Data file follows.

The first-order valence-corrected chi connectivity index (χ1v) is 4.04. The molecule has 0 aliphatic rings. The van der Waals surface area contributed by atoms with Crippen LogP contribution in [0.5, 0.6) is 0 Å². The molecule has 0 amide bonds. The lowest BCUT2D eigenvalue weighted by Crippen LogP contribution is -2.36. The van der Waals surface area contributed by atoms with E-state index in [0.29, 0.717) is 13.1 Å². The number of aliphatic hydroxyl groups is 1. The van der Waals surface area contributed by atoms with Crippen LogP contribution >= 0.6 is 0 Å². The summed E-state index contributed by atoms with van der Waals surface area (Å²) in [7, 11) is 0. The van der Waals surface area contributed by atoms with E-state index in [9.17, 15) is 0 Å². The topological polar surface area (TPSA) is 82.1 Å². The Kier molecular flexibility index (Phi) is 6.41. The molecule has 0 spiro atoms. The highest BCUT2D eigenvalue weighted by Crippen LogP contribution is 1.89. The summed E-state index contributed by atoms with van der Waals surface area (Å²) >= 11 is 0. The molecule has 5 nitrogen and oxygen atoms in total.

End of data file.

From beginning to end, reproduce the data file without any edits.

The first-order valence-corrected chi connectivity index (χ1v) is 4.04. The molecule has 0 aliphatic rings. The van der Waals surface area contributed by atoms with Crippen LogP contribution in [0.5, 0.6) is 0 Å². The molecule has 0 amide bonds. The lowest BCUT2D eigenvalue weighted by Crippen LogP contribution is -2.36. The van der Waals surface area contributed by atoms with E-state index in [0.29, 0.717) is 13.1 Å². The number of aliphatic hydroxyl groups is 1. The van der Waals surface area contributed by atoms with Crippen LogP contribution >= 0.6 is 0 Å². The summed E-state index contributed by atoms with van der Waals surface area (Å²) in [7, 11) is 0. The van der Waals surface area contributed by atoms with E-state index in [9.17, 15) is 0 Å². The topological polar surface area (TPSA) is 82.1 Å². The Kier molecular flexibility index (Phi) is 6.41. The molecule has 0 spiro atoms. The highest BCUT2D eigenvalue weighted by Crippen LogP contribution is 1.89. The summed E-state index contributed by atoms with van der Waals surface area (Å²) >= 11 is 0. The molecule has 5 nitrogen and oxygen atoms in total.